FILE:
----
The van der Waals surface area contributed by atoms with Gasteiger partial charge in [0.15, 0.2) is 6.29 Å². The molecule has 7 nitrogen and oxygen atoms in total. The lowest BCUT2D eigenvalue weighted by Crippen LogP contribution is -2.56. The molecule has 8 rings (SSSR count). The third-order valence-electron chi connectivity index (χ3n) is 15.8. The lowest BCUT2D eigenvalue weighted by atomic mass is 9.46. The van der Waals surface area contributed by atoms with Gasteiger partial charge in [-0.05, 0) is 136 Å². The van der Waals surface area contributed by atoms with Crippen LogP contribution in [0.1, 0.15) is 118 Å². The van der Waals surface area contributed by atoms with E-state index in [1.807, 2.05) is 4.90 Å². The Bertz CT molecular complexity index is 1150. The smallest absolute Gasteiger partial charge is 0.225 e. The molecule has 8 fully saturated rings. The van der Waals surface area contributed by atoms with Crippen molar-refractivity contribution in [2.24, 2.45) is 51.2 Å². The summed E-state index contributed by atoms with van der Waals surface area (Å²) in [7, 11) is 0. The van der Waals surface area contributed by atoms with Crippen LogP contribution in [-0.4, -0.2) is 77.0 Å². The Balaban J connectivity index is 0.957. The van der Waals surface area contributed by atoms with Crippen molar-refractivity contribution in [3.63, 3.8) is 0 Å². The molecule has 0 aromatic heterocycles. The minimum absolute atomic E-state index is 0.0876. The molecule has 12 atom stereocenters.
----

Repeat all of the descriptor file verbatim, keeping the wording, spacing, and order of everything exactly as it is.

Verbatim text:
The van der Waals surface area contributed by atoms with Gasteiger partial charge in [0.15, 0.2) is 6.29 Å². The molecule has 7 nitrogen and oxygen atoms in total. The lowest BCUT2D eigenvalue weighted by Crippen LogP contribution is -2.56. The molecule has 8 rings (SSSR count). The third-order valence-electron chi connectivity index (χ3n) is 15.8. The lowest BCUT2D eigenvalue weighted by atomic mass is 9.46. The van der Waals surface area contributed by atoms with Gasteiger partial charge in [-0.05, 0) is 136 Å². The van der Waals surface area contributed by atoms with Crippen LogP contribution in [0.1, 0.15) is 118 Å². The van der Waals surface area contributed by atoms with E-state index in [1.807, 2.05) is 4.90 Å². The Bertz CT molecular complexity index is 1150. The smallest absolute Gasteiger partial charge is 0.225 e. The molecule has 8 fully saturated rings. The van der Waals surface area contributed by atoms with Crippen molar-refractivity contribution in [2.24, 2.45) is 51.2 Å². The summed E-state index contributed by atoms with van der Waals surface area (Å²) in [7, 11) is 0. The van der Waals surface area contributed by atoms with Crippen LogP contribution in [-0.4, -0.2) is 77.0 Å². The Balaban J connectivity index is 0.957. The van der Waals surface area contributed by atoms with Crippen molar-refractivity contribution in [3.63, 3.8) is 0 Å². The molecule has 0 aromatic heterocycles. The minimum absolute atomic E-state index is 0.0876. The molecule has 12 atom stereocenters.